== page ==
‘Isabella Hammad is an enormous talent and her book is a wonder’ – Zadie Smith. Read an excerpt from The Parisian here
More about the book!
Penguin Random House has shared an excerpt from Isabella Hammad’s new novel The Parisian.
‘The Parisian is a sublime reading experience: delicate, restrained, surpassingly intelligent, uncommonly poised and truly beautiful … That this remarkable historical epic should be the debut of a writer in her twenties seems impossible, yet it’s true. Isabella Hammad is an enormous talent and her book is a wonder.’ – Zadie Smith
About the book
As the First World War shatters families, destroys friendships and kills lovers, a young Palestinian dreamer sets out to find himself.
Midhat Kamal navigates his way across a fractured world, from the shifting politics of the Middle East to the dinner tables of Montpellier and a newly tumultuous Paris. He discovers that everything is fragile: love turns to loss, friends become enemies and everyone is looking for a place to belong.
Isabella Hammad delicately unpicks the tangled politics and personal tragedies of a turbulent era – the Palestinian struggle for independence, the strife of the early twentieth century and the looming shadow of the Second World War. An intensely human story amidst a global conflict, The Parisian is historical fiction with a remarkable contemporary voice.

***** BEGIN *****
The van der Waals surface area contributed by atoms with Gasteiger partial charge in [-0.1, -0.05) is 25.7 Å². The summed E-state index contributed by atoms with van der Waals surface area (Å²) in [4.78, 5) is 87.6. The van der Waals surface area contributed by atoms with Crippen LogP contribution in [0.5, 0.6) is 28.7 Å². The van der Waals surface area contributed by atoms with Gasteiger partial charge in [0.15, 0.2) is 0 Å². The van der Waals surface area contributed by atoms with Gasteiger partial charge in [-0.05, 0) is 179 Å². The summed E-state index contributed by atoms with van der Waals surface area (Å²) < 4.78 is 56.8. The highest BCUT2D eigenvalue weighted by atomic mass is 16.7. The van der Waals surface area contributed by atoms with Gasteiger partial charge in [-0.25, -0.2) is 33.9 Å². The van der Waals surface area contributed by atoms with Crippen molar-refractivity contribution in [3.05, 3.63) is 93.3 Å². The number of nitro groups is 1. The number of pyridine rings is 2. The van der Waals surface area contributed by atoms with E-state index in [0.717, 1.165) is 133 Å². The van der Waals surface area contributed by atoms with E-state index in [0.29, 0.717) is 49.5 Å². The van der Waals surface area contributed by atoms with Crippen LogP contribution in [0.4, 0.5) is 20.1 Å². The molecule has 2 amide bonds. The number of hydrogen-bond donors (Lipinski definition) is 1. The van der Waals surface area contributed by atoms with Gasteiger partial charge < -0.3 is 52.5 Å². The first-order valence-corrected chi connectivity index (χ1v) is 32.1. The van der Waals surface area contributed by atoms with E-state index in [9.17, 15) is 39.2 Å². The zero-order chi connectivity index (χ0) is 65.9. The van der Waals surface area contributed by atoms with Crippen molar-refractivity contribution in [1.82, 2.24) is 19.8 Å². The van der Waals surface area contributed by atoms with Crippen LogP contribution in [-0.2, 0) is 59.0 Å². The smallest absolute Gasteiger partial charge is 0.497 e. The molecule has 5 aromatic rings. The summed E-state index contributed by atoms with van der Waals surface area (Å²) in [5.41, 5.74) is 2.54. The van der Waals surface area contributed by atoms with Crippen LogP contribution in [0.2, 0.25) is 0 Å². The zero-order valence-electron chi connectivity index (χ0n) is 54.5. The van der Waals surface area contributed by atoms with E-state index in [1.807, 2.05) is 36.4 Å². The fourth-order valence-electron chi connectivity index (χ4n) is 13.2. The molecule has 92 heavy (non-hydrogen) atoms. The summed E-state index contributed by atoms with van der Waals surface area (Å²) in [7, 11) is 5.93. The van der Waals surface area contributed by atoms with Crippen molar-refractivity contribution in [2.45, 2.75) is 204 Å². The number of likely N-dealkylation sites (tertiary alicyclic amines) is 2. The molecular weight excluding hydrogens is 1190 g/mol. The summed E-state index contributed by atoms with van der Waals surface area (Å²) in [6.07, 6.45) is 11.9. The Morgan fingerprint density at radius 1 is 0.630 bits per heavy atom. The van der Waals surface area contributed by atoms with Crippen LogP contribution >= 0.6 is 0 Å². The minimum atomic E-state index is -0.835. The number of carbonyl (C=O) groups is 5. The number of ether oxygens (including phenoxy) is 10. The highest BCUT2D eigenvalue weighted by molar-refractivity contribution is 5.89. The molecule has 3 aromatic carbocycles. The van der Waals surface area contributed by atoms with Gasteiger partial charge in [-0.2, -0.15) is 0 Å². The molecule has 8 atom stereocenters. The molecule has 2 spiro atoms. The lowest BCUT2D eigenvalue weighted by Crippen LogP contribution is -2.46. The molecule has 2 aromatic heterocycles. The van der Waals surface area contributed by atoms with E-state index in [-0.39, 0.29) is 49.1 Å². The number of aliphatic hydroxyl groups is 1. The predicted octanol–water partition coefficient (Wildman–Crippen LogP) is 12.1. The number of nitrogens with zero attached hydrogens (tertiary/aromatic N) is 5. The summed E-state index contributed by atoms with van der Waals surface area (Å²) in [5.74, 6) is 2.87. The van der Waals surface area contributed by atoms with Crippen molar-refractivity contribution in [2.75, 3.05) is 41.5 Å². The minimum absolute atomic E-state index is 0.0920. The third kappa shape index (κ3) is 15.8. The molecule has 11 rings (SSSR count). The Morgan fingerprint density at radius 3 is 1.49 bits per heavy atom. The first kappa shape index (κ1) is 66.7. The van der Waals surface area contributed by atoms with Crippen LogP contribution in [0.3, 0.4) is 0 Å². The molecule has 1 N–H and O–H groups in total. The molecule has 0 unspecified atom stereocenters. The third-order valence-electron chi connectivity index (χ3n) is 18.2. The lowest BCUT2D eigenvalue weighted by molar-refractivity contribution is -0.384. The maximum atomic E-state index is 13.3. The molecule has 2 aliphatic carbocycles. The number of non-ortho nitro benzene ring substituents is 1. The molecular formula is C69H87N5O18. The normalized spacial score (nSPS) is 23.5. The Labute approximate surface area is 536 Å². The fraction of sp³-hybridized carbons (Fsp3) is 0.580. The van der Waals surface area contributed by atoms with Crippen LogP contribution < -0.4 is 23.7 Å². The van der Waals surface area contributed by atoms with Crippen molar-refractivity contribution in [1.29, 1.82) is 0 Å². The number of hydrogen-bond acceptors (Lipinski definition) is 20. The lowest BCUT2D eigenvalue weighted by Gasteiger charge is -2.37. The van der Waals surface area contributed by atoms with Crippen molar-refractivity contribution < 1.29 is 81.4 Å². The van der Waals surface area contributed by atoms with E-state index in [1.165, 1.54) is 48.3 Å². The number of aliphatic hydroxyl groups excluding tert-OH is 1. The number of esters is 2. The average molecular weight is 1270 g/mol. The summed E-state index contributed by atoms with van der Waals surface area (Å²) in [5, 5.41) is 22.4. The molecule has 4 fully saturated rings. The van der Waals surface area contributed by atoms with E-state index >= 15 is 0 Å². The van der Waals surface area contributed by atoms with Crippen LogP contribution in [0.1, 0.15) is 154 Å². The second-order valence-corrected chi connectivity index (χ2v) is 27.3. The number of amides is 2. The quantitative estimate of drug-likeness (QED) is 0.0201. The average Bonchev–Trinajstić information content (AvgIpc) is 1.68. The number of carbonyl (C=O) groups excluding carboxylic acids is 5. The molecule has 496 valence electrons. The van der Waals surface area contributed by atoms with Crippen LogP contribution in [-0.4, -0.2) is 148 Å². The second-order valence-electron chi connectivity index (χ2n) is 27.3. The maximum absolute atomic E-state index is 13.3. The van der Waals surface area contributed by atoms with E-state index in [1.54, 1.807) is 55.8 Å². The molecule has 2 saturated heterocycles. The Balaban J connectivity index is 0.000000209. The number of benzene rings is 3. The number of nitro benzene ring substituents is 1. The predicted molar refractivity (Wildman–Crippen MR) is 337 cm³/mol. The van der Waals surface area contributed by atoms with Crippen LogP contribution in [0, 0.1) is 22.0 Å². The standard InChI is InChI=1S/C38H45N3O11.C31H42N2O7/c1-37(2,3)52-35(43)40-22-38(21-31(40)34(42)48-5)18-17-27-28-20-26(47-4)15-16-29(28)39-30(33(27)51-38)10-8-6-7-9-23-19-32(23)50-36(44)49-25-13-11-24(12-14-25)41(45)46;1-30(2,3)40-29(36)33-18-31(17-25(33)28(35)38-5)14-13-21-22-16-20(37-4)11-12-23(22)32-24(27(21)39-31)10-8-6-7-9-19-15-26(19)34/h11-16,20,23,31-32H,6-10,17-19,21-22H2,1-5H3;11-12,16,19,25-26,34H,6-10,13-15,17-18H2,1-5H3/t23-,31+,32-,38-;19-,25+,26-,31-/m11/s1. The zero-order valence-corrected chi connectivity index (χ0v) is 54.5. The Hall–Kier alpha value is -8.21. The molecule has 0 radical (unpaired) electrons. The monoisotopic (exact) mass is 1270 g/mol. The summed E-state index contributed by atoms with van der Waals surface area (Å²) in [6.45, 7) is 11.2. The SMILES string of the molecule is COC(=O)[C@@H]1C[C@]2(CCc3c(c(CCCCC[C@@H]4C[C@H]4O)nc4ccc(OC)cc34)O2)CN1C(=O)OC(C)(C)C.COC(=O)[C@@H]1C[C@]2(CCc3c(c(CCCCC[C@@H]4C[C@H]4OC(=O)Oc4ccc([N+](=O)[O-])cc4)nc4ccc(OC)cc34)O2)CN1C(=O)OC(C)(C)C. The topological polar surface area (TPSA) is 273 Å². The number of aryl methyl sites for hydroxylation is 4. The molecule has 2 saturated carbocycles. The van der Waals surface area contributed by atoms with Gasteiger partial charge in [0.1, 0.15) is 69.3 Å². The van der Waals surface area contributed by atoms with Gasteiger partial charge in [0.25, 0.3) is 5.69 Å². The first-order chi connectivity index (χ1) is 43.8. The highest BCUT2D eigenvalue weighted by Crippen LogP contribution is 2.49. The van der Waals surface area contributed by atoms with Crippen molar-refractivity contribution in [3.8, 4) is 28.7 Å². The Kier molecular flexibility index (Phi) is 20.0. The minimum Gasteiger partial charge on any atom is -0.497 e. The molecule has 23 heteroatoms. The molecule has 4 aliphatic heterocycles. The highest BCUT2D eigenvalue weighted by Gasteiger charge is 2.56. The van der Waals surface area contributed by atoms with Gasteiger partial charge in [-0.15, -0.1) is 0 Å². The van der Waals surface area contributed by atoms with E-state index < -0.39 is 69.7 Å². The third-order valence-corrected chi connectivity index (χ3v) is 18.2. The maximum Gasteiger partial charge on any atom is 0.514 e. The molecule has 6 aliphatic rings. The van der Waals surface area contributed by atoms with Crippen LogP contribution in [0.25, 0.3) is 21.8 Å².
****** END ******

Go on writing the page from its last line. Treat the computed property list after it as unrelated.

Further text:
Read the opening passage:
There was one other Arab onboard the ship to Marseille. His name was Faruq al-Azmeh, and the day after leaving port in Alexandria he approached Midhat at breakfast, with a plate of toast in one hand and a string of amber prayer beads in the other. He sat, tugged at the cuffs of his shirt, and started to describe without any introduction how he was returning from Damascus to resume his teaching post in the language department of the Sorbonne. He had left Paris at the outbreak of war but after the Miracle of the Marne was determined to return. He had grey eyes and a slightly rectangular head.
‘Baris.’ He sighed. ‘It is where my life is.’
To young Midhat Kamal, this statement was highly suggestive. In his mind a gallery of lamps directly illuminated a dance hall full of women. He looked closely at Faruq’s clothes. He wore a pale blue three-piece suit, and an indigo tie with a silver tiepin in the shape of a bird. A cane of some dark unpainted wood leaned against the table.
‘I am going to study medicine,’ said Midhat. ‘At the University of Montpellier.’
‘Bravo,’ said Faruq.
Midhat smiled as he reached for the coffeepot. Muscles he had not known were tense began to relax.
‘This is your first visit to France,’ said Faruq.
Midhat said nothing, assenting.
Five days had passed since he said goodbye to his grandmother in Nablus and travelled by mule to Tulkarem, where he joined the Haifa line for Kantara East and changed trains for Cairo. After a few days at his father’s house, he boarded the ship in Alexandria. He had become accustomed to the endless skin of the water, broken by white crests, flashing silver at noon. Lunch was at one, tea was at four, dinner was at seven thirty, and at first he sat alone watching the Europeans eat with their knives. He developed a habit of searching a crowded room for the red hair of the captain, a Frenchman named Gorin, and after dinner would watch him enter and exit the bridge where he supervised the helm.